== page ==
A society controlled by inflicting pleasure

Aldous Huxley, who died on this date 50 years ago along with C. S. Lewis and John F. Kennedy, was the author of Brave New World.  The other great dystopian novel 1984 by George Orwell offers many lessons about totalitarianism and state tyranny.  But the year 1984 came and went, and though we worry about “Big Brother” and rewriting history, most of Orwell’s predictions did not come to pass, at least not yet, and at least not in America.

But back in 1931, Huxley predicted the severance of sex and procreation.  Children are conceived and engineered in laboratories and brought up in state-run nurseries, eliminating the family.   The population doesn’t worry about its all-controlling government because everyone is blissed out with drugs (“soma”) and constantly entertained with “feelies,” which offer total immersion into what we would call virtual realities, including those of a pornographic nature.  Though romance is forbidden, casual sex is encouraged.  And at the age of 60, everyone is cheerfully euthanized.  Any of that sound familiar?

Huxley himself seems to have missed the message of his own novel, becoming an early adopter of LSD and other soma-like drugs and embracing the ideology of the brave new world that was the ’60s.  But his book was more prescient than he was.  After the jump, a comment from the late media critic Neil Postman about Huxley’s novel that will leave you reeling. [Read more…]

Pulling back from the culture wars?

Church historian Martin Marty discusses how conservative Christians are pulling back from the culture wars.  He cites the leadership of Pope Francis for the Roman Catholics and Russell Moore for the Southern Baptists.  An additional factor is the increasing secularization of the conservative movement, citing the Tea Party’s general indifference to moral issues the church has been concerned with.  (He might have added the active atheism and hostility to Christianity of the hard-core libertarian followers of Ayn Rand.)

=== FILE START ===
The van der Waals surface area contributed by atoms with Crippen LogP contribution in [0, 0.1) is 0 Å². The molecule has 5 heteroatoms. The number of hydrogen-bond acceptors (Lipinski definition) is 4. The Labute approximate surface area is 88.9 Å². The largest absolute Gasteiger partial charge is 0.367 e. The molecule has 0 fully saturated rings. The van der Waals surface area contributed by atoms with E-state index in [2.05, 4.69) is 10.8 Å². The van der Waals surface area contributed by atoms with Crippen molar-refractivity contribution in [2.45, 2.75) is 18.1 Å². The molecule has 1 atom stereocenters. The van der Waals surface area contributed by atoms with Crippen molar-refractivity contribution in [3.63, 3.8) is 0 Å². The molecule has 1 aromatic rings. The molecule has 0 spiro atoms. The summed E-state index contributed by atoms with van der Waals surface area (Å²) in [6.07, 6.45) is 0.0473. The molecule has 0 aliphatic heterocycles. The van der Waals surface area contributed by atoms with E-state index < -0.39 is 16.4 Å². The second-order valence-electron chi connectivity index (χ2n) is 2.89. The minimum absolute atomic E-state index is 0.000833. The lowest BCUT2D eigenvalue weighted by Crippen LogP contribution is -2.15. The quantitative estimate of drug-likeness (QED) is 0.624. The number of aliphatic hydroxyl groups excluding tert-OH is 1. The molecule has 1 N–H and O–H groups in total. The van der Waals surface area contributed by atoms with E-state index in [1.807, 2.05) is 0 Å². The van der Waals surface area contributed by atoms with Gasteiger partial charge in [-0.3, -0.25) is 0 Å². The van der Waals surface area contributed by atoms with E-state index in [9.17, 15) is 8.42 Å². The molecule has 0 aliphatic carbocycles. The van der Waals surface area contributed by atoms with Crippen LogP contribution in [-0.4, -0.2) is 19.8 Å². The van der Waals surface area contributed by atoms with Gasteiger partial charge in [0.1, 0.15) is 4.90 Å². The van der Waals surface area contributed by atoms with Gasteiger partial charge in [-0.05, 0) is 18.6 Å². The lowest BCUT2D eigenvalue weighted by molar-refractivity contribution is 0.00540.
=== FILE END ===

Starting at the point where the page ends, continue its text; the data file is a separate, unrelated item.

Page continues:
Read what Dr. Marty has to say–and what I have to say about what he says– after the jump.   [Read more…]

Holy Communion, Culture, & Vocation

We often talk about how God works through material elements in the sacraments to convey His grace in Christ.  But I came across a quotation that adds a dimension I never thought of before.  The water of Baptism is certainly a natural substance, but the bread and wine of Holy Communion do not occur from nature alone.  As James K. A. Smith points out, they require culture.  And I would add, they require vocation.  [Read more…]

Teenagers are losing interest in driving?

You thought it strange that Japanese young adults are losing interest in sex?  How about American teenagers who are losing interest in driving?  Only half of teenagers have a driver’s license by the time they are 18.  Twenty years ago two-thirds did.

After the jump, a report on the phenomenon.  The study cited, sponsored by the automobile industry, blames the economy and expresses the hope that teenagers will want to drive again once the economy improves.  But I’m not sure that’s what the data shows. [Read more…]

Electronic cigarettes

We Americans tend to get suspicious of people enjoying themselves too much, especially if it involves some kind of physical crutch.  Smoking was condemned as a vice even before the incontrovertible evidence of how bad it is for you.  But now electronic cigarettes have been invented, little battery-operated devices that look like a cigarette but involve no burning of any tobacco, just dispensing a nicotine-laced water vapor to breathe in.

But even though there have been no studies proving them harmful, the anti-smoking forces, not content with their victory over tobacco, are trying to put restrictions on electronic cigarettes also.  In Europe, on the other hand, the medical profession is lauding the devices as “infinitely less dangerous” than tobacco and far more effective than nicotine patches in helping people stop smoking. [Read more…]

How exceptional is America?

Russian strongman Vladimir Putin has been scolding Americans for thinking our country is exceptional.  Robert Samuelson takes up the question of American exceptionalism and, without being triumphalist about it,  highlights some distinctive qualities of the American mind. [Read more…]


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